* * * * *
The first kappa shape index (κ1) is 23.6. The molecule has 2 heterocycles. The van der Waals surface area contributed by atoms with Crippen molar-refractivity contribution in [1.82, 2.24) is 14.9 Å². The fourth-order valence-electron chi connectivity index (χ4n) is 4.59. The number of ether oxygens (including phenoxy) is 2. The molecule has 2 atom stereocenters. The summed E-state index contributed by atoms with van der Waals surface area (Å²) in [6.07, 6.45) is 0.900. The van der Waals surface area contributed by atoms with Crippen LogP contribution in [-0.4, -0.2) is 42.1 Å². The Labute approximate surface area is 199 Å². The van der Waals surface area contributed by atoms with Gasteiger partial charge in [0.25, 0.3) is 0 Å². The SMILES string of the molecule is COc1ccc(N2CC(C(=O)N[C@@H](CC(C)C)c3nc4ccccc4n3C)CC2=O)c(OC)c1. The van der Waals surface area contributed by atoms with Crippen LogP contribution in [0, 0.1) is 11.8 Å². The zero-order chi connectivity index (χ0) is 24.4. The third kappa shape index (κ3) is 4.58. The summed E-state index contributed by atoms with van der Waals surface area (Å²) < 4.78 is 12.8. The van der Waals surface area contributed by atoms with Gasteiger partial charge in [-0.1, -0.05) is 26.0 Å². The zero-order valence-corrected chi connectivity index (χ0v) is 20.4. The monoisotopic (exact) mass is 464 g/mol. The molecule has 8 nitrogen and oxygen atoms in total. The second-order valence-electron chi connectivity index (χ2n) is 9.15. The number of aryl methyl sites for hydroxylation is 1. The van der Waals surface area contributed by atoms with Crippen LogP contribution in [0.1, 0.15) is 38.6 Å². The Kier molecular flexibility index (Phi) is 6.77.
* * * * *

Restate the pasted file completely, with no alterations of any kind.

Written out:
The first kappa shape index (κ1) is 23.6. The molecule has 2 heterocycles. The van der Waals surface area contributed by atoms with Crippen molar-refractivity contribution in [1.82, 2.24) is 14.9 Å². The fourth-order valence-electron chi connectivity index (χ4n) is 4.59. The number of ether oxygens (including phenoxy) is 2. The molecule has 2 atom stereocenters. The summed E-state index contributed by atoms with van der Waals surface area (Å²) in [6.07, 6.45) is 0.900. The van der Waals surface area contributed by atoms with Crippen LogP contribution in [-0.4, -0.2) is 42.1 Å². The Labute approximate surface area is 199 Å². The van der Waals surface area contributed by atoms with Gasteiger partial charge in [0.25, 0.3) is 0 Å². The SMILES string of the molecule is COc1ccc(N2CC(C(=O)N[C@@H](CC(C)C)c3nc4ccccc4n3C)CC2=O)c(OC)c1. The van der Waals surface area contributed by atoms with Crippen LogP contribution in [0, 0.1) is 11.8 Å². The zero-order chi connectivity index (χ0) is 24.4. The third kappa shape index (κ3) is 4.58. The summed E-state index contributed by atoms with van der Waals surface area (Å²) < 4.78 is 12.8. The van der Waals surface area contributed by atoms with Gasteiger partial charge in [-0.1, -0.05) is 26.0 Å². The zero-order valence-corrected chi connectivity index (χ0v) is 20.4. The monoisotopic (exact) mass is 464 g/mol. The molecule has 8 nitrogen and oxygen atoms in total. The second-order valence-electron chi connectivity index (χ2n) is 9.15. The number of aryl methyl sites for hydroxylation is 1. The van der Waals surface area contributed by atoms with Crippen LogP contribution in [0.1, 0.15) is 38.6 Å². The Kier molecular flexibility index (Phi) is 6.77.